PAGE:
• On the issue of Scots “voting Tory”, the article also mentions that “many people in Scotland are now prepared to vote Tory”; however, this ignores historical and recent census data on migration levels from rest-UK to Scotland which suggests that many, and perhaps most, of these Tory voters will not be Scottish. ‘Unionism’ is really a pretext for colonialism (as it was in Ireland also), as no union of nations actually exists in the minds of the ‘administrative Power’, i.e. where sovereignty lies.

  3. Scotland must become a sovereign and independent state again because our experience of the Union during the past three centuries demonstrably indicates that the we have not benefited from the relationship. Scots Unionist fancy the UK to be a partnership, plainly they do not read history books other than the set imperialist texts, when in reality our country was bought for cash and foreign preferment, its so called leading citizens betrayed the people, our land was divided and subjugated, our cultures decimated, millions of our people were encouraged to leave to stock the imperial ‘dominions’ etc.
    It’s all there for our collective enlightenment. If some choose to turn away
    is it for sheer disbelief, for fear of the truth or for shame? Whatever the case Scots need to face up to the existential horror of being a subject people complicit in their own subjection thanks to their seeming apathy towards a ruling clique which for our national wellbeing must be ‘eliminated’ and that right soon.

  4. How many more times must we be subjected to some posturing intellectual ponderously informing us that “the movement is not the party” as if they were revealing some great truth rather than flogging the arse off a straw man that was long since reduced to a pitiful scattering of chaff?

    But at least that little gobbet of glibness makes some kind of sense. Which is more than can be said for the following paragraph.

    “But the current impasse has partly emerged due to the SNP’s shift towards a central focus on holding an independence referendum. This is a policy that is widely regarded as having been pivotal in offering a route for voters sceptical of independence to back the party in other electoral contests.”

    I’ve read that a dozen times now. But for all the superficial cleverness of the words, I still can’t squeeze any meaning out of that second sentence. To be fair, that may be due to the difficulty of getting past the grotesque fallacy of the first sentence. In the world most of us inhabit, it is the British parties and their accomplices in the media who have been obsessing about a new independence referendum, while the SNP tried to focus on the topics that the British parties and the British media were so desperate to divert attention from – austerity and Brexit.

    The fact that the author chooses to run with the narrative pushed by British nationalists is very much in keeping with the tone of the piece. A pompous, lecturing, hectoring tone we have become painfully familiar with from those sections of the Yes movement which find it convenient to blame the SNP for perceived or imagined failings of the independence campaign so as to avoid the need to acknowledge their own part in hindering progress towards independence.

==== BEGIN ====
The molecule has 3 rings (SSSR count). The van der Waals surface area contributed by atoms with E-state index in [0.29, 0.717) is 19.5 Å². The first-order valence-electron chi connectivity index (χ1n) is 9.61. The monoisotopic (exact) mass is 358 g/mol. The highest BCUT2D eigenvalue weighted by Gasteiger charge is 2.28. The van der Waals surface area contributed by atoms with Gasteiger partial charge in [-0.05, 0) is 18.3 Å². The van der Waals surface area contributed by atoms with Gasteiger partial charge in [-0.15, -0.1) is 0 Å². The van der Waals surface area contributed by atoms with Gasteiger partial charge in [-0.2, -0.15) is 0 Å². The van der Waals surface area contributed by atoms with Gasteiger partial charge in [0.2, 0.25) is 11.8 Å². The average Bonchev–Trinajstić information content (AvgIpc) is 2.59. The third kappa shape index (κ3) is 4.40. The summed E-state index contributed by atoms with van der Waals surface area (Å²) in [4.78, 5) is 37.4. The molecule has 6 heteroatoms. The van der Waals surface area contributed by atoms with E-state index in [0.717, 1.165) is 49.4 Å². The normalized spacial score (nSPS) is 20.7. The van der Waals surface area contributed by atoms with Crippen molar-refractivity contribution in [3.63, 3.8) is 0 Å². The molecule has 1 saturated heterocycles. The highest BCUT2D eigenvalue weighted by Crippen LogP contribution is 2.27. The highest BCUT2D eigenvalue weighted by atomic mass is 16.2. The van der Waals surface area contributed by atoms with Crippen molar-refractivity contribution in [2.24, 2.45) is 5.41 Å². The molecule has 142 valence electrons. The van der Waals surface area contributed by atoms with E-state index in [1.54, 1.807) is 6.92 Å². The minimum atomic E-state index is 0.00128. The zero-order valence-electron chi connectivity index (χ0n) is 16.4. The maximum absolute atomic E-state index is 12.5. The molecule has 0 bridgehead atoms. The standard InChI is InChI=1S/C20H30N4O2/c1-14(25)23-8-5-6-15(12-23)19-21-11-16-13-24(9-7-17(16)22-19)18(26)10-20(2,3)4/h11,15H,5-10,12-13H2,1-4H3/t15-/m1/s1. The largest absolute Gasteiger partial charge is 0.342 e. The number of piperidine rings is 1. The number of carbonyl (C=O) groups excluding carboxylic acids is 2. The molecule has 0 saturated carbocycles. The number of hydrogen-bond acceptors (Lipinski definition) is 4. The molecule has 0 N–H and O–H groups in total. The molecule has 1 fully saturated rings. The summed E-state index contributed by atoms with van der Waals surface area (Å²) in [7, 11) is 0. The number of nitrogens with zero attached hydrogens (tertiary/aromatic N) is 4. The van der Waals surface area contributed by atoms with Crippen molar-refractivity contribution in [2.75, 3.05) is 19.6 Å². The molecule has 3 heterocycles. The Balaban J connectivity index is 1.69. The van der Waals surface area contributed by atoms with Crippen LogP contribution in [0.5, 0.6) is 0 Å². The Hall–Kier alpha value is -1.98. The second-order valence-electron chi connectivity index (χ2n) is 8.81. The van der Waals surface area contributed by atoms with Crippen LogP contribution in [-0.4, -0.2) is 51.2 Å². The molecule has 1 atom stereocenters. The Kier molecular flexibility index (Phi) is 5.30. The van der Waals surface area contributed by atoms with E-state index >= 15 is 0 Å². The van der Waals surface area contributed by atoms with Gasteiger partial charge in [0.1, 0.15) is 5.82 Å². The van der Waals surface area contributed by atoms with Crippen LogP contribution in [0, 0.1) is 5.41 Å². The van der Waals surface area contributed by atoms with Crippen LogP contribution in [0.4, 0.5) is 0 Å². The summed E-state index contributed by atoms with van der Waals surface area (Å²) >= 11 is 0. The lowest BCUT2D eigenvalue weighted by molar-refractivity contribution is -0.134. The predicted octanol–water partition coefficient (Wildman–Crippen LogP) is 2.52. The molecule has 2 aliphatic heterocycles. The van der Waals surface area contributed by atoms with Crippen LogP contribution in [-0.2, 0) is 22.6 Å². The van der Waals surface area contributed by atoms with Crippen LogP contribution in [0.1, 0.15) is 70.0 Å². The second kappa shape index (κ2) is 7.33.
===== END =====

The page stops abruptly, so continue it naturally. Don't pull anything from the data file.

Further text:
Because this embracing of the anti-SNP narrative of unionist propaganda is hardly unusual. It is to be found everywhere the self-appointed priesthood of the Yes movement are given a platform to peddle their high-minded sermons about how the rest of us are doing it all wrong. One thing the independence movement has never lacked, especially it became significant enough to attract the attention of poll-pondering technocrats, controversialist poseurs and righteous radicals, are people telling how we’re talking to the wrong people, in the wrong places, about the wrong things, at the wrong time and in the wrong way.

    And, of course, the SNP is always a favourite target for these snipers from the sidelines. The more the party wins, the more the Yes movement’s cadre of carpers find reasons to criticise and condemn. In some sort of Orwellian process, success becomes failure. Progress becomes retreat. Every advance is perversely interpreted as a retreat. An attitude that is almost entirely explained by a deep-seated aversion to effective political power. An aversion which overwhelms any ambition whose realisation is ultimately dependent on effective political power and leaves in its place a willingness to settle for the tawdry garlands of honourable defeat in preference to the weighty responsibilities that come with achieving a goal as momentous as restoring Scotland’s rightful constitutional status.

    There is ample evidence of the corrosive attitude to the SNP that infects a small but very vocal part of the Yes movement. Here is one example that speaks volumes about this self-defeating antipathy towards the movement’s crucial political arm.

    “Electoral success is also the best means to smooth over internal dissent. The almost mythic discipline of the party in Holyrood and Westminster can partly be attributed to the fact that it has been able to distribute an expanding set of front-bench and committee posts for a decade.”

    Here is a paragraph redolent with a bitterness towards the SNP barely distinguishable from that which suffuses the rhetoric of the British parties in Scotland. Granted, the author only “partly” attributes the SNP’s internal discipline – acidly described as “almost mythic” – to patronage. But why comment in such a vein at all? Why not remark, instead, on the vastly more significant explanation for this discipline – the fact that the party has a unifying purpose in it unequivocal, unconditional, unwavering commitment to the cause of bringing Scotland’s government home?

    One can’t help but suspect that this resentment is occasioned in both those who attack the independence movement from outside and those who undermine it from within by an identical appreciation of the SNP’s critical role in levering Scotland out of the union.

  5. […] more times must we be subjected to some posturing intellectual ponderously informing us that “the movement is not the party” as if they were revealing some great truth rather than flogging the arse off a straw man […]

  6. Dreadfully written. Recycle the thesaurus and research plain english. I gave up reading halfway because the showing off language was too much.